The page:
Share with us your thoughts on Spain's court-appointed rule - that working dads are entitled 'Breastfeeding' leave!
Europe’s top court passed a legislation back in 2010 ruling that dads are entitled to “breastfeeding” leave.
Yes that’s right – the European Union Court of Justice ruled Thursday that a Spanish law caused an “unjustified discrimination on grounds of sex” because fathers are not afforded the same right as women unless the baby’s mother is an employee.
In Spain, working parents are allowed to take breastfeeding leave during the first nine months following the birth of a child, allowing an absence from work for an hour or a half-hour reduction in the working day. Previous laws ruled that dads can apply for the benefit only if the mum is working full-time.
The European Union Court of Justice in Luxembourg ruled that treating dads and mums differently in this case “is liable to perpetuate a traditional distribution of the roles of men and women by keeping men in a role subsidiary to that of women in relation to the exercise of their parental duties”. The case was put forth by Pedro Manuel Roca Alvarez, who raised it on the basis that his request to take breastfeeding leave from his job in Galicia was rejected because the mother of his child was self-employed.
The top court said such a refusal could have the effect of forcing self-employed mothers to limit their work because the dads cannot share the burden.
The Spanish law was instituted in 1900 to facilitate breastfeeding by the mother, but it has evolved over the years and the right has been granted for bottle feeding too, the EU court said. It continued with the mentality that breastfeeding leave should now be considered as “time purely devoted to the child” in order to reconcile family life and work following maternity leave, as reported by the Telegraph.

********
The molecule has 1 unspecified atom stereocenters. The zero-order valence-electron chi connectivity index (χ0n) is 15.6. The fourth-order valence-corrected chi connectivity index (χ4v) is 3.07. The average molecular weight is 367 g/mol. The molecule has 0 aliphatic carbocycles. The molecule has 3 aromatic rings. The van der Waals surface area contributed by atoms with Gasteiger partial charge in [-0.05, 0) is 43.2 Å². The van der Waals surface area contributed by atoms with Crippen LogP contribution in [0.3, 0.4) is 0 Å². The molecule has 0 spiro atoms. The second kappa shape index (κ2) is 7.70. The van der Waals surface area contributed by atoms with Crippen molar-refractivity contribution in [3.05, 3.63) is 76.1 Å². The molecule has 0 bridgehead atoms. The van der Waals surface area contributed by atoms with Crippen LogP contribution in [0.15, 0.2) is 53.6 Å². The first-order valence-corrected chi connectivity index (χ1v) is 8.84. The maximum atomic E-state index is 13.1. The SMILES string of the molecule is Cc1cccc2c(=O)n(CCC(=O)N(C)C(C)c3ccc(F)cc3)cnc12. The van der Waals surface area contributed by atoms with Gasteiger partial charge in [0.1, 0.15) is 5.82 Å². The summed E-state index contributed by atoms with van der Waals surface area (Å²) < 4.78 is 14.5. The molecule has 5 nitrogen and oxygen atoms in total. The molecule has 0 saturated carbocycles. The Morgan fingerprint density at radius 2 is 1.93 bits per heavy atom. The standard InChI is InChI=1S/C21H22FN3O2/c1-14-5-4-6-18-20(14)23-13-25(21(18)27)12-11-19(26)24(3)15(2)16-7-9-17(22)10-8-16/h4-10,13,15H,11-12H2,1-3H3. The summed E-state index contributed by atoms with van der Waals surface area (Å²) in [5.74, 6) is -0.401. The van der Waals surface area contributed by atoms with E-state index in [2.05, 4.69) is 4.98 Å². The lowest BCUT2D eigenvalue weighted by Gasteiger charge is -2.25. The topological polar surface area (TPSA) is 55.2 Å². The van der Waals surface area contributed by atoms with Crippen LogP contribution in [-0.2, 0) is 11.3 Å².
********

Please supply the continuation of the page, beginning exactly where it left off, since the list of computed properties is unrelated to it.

In Singapore, working fathers, including those who are self-employed, are entitled to 1 week of paid paternity leave if they fulfil the eligibility criteria.
Dads may also be eligible for an additional week of paid paternity leave if their employers voluntarily agree to provide it. All paid paternity leaves are funded by the Government.
A dad is eligible for Government-paid Paternity leave (GPPL) if they meet the following criteria:
- Your child is a Singapore citizen.
- You are or had been lawfully married to the child’s mother between conception and birth.
- For employees: you have served your employer for a continuous period of at least 3 months before the birth of your child.
- For self-employed: you have been engaged in your work for a continuous period of at least 3 months before the birth of your child, and have lost income during the paternity leave period.
What does having a GPPL entail?
- 1 week of GPPL is given to you.
- Dads with kids born from the 1st January 2015 onwards, can get up to 1 additional week of GPPL, if the employer agrees to it.
- Each week of GPPL is capped at $2,500, including CPF contributions.
Taking of GPPL can take many forms, here is the breakdown:
|Arrangement||Up to 2 weeks|
|Default||1-2 continuous weeks within 16 weeks after the birth.|
|Flexibly, by mutual agreement||1-2 continuous weeks any time within 12 months after the birth.
Split the 1-2 weeks into working days and take them in any combination within 12 months after the birth of the child.
|Calculating actual leave days||1-2 weeks X the number of working days in the week.
Capped at 6 working days per week.
To go about applying for GPPL,
Paternity leaves should not be wasted, here are some guidelines for spending them.
What do you do with your leaves? Tell us below.